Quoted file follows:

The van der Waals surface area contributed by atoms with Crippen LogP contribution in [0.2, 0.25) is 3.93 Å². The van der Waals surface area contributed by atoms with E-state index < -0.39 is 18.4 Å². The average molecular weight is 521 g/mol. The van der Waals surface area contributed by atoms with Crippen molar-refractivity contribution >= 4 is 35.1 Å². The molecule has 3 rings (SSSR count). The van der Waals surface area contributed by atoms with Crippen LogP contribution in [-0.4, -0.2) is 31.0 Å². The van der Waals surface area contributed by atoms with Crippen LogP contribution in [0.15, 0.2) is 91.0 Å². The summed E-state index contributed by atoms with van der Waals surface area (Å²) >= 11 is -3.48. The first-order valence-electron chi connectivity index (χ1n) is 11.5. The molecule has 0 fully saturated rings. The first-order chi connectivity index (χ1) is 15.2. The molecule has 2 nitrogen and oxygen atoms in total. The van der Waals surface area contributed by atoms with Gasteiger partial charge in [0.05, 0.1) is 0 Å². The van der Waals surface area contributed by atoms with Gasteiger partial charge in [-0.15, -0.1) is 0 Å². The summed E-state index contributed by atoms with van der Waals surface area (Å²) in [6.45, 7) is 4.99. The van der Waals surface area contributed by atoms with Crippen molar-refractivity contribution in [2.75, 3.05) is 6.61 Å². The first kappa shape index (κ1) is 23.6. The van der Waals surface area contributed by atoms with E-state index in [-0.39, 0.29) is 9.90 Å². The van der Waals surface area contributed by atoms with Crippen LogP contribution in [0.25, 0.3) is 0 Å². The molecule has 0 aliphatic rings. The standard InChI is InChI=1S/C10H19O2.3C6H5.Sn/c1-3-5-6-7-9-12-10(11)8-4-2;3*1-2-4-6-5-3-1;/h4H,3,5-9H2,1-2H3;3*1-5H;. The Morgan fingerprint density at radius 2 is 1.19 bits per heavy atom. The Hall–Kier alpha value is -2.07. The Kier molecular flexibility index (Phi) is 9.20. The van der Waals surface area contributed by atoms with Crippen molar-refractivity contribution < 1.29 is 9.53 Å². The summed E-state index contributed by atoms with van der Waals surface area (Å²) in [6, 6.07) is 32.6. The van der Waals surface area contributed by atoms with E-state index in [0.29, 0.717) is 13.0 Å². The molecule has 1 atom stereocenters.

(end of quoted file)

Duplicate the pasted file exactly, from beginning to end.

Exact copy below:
The van der Waals surface area contributed by atoms with Crippen LogP contribution in [0.2, 0.25) is 3.93 Å². The van der Waals surface area contributed by atoms with E-state index < -0.39 is 18.4 Å². The average molecular weight is 521 g/mol. The van der Waals surface area contributed by atoms with Crippen molar-refractivity contribution >= 4 is 35.1 Å². The molecule has 3 rings (SSSR count). The van der Waals surface area contributed by atoms with Crippen LogP contribution in [-0.4, -0.2) is 31.0 Å². The van der Waals surface area contributed by atoms with Crippen LogP contribution in [0.15, 0.2) is 91.0 Å². The summed E-state index contributed by atoms with van der Waals surface area (Å²) >= 11 is -3.48. The first-order valence-electron chi connectivity index (χ1n) is 11.5. The molecule has 0 fully saturated rings. The first-order chi connectivity index (χ1) is 15.2. The molecule has 2 nitrogen and oxygen atoms in total. The van der Waals surface area contributed by atoms with Gasteiger partial charge in [0.05, 0.1) is 0 Å². The van der Waals surface area contributed by atoms with Gasteiger partial charge in [-0.15, -0.1) is 0 Å². The summed E-state index contributed by atoms with van der Waals surface area (Å²) in [6.45, 7) is 4.99. The van der Waals surface area contributed by atoms with Crippen molar-refractivity contribution in [2.75, 3.05) is 6.61 Å². The first kappa shape index (κ1) is 23.6. The van der Waals surface area contributed by atoms with E-state index in [-0.39, 0.29) is 9.90 Å². The van der Waals surface area contributed by atoms with Crippen LogP contribution in [0.25, 0.3) is 0 Å². The molecule has 0 aliphatic rings. The standard InChI is InChI=1S/C10H19O2.3C6H5.Sn/c1-3-5-6-7-9-12-10(11)8-4-2;3*1-2-4-6-5-3-1;/h4H,3,5-9H2,1-2H3;3*1-5H;. The Morgan fingerprint density at radius 2 is 1.19 bits per heavy atom. The Hall–Kier alpha value is -2.07. The Kier molecular flexibility index (Phi) is 9.20. The van der Waals surface area contributed by atoms with Crippen molar-refractivity contribution < 1.29 is 9.53 Å². The summed E-state index contributed by atoms with van der Waals surface area (Å²) in [6, 6.07) is 32.6. The van der Waals surface area contributed by atoms with E-state index in [0.29, 0.717) is 13.0 Å². The molecule has 1 atom stereocenters.